We lost hope, saw little chance of survival: Purshottam
Purshottam landed in Srinagar on September 4, with his family. Little did he know that in two days, they would be caught in the state’s worst floods in decades, which have claimed around 250 lives so far.india Updated: Sep 12, 2014 22:15 IST
In the comfort of his living room, 65-year-old Borivli resident Purshottam Agrawal’s situation is a far cry from what was less than 48 hours ago, when he, his family members, and 14 other tourists were stuck in a hotel in Kashmir, with little food, no contact with the outside world, and no end in sight to their ordeal.
Purshottam landed in Srinagar on September 4, with his wife, Kumkum, 58, grandchildren, older brother Ramratan, 72, and sister-in-law Kailash, 65. Little did he know that in two days, they would be caught in the state’s worst floods in decades, which have claimed around 250 lives so far.
“Most of the hotel’s kitchen supplies were washed away in the floods. There was no electricity and just enough water to use the toilet. We couldn’t bathe for five days and survived only on snacks,” Purshottam told HT on Friday, the morning after his return to the city.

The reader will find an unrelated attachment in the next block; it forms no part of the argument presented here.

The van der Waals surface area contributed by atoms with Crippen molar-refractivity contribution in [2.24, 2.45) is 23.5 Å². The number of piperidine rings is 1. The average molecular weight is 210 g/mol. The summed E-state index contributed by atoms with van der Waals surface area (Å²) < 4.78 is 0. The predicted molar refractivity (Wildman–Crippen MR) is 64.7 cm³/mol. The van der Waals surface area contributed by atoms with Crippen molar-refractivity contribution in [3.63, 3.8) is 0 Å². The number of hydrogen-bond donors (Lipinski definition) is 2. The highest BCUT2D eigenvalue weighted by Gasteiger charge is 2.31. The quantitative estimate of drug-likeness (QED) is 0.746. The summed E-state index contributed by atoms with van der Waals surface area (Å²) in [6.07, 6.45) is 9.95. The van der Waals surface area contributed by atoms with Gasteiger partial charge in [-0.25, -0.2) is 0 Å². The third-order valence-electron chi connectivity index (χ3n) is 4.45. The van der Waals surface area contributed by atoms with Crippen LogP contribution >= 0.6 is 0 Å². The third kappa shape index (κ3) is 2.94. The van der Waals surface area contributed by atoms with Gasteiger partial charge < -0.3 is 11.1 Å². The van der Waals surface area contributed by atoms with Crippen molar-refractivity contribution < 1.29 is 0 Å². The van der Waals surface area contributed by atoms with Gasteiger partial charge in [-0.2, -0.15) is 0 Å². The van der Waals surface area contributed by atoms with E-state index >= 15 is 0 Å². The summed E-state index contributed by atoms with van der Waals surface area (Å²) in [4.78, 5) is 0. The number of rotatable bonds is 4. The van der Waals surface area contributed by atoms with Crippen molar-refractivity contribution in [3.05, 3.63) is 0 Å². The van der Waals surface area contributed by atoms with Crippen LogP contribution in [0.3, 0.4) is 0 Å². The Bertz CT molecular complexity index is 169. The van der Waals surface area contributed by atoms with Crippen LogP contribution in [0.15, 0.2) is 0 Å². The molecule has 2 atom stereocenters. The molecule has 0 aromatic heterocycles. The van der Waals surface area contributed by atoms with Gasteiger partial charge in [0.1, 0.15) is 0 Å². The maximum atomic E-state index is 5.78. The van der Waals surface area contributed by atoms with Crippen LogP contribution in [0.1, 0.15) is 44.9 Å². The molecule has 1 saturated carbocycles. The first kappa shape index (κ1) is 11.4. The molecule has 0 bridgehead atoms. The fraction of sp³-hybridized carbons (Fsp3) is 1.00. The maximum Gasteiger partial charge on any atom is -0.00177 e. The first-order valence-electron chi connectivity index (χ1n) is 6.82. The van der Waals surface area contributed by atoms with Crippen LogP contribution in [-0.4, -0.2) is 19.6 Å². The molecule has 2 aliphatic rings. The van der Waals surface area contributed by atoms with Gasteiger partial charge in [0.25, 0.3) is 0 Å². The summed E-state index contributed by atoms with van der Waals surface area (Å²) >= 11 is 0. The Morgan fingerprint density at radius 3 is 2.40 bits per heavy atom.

Purshottam is indebted to a Kashmiri tour guide Mohammed Yaseen, who, he says, took them out of the hotel and helped them reach the airport.
For 13-year-old Eashaan and his 20-year-old sister Khushbu, their first trip to Jammu and Kashmir turned out to be a little too eventful. Once news of the floods broke out, their mother, Seema Agarwal, was doubly worried because Eashaan is hydrophobic and has asthma.
Kukum recalls that by Wednesday, their anxiety had peaked and hope had grown dim, when Yaseen came to their aid.
“We had lost hope and saw little chance of survival. Yaseen, who’s house had been submerged in the water, dropped his wife, children and mother at a shrine and came to help us. He vowed to get us out,” she said.
That day, Yaseen drove them around to find network coverage. Finally, they walked up to a hillock and finally managed to get in touch with their son, who is in Mumbai, confirming their safety.
Around 8am on Thursday, the Agrawals got into an Innova and asked other tourists to accompany them in a bus, which was driven by Yaseen’s colleague Ashraf. “Yaseen uncle drove continuously for more than five hours, through villages. He didn’t stop until we reached the airport,” he said.
Finally, around 3pm on Thursday, they boarded the flight to Delhi and reunited with their family in Mumbai post-midnight.
Agrawal, who had planned a trip to Ayodhya later this month, cancelled his bookings. “We have travelled enough” he said.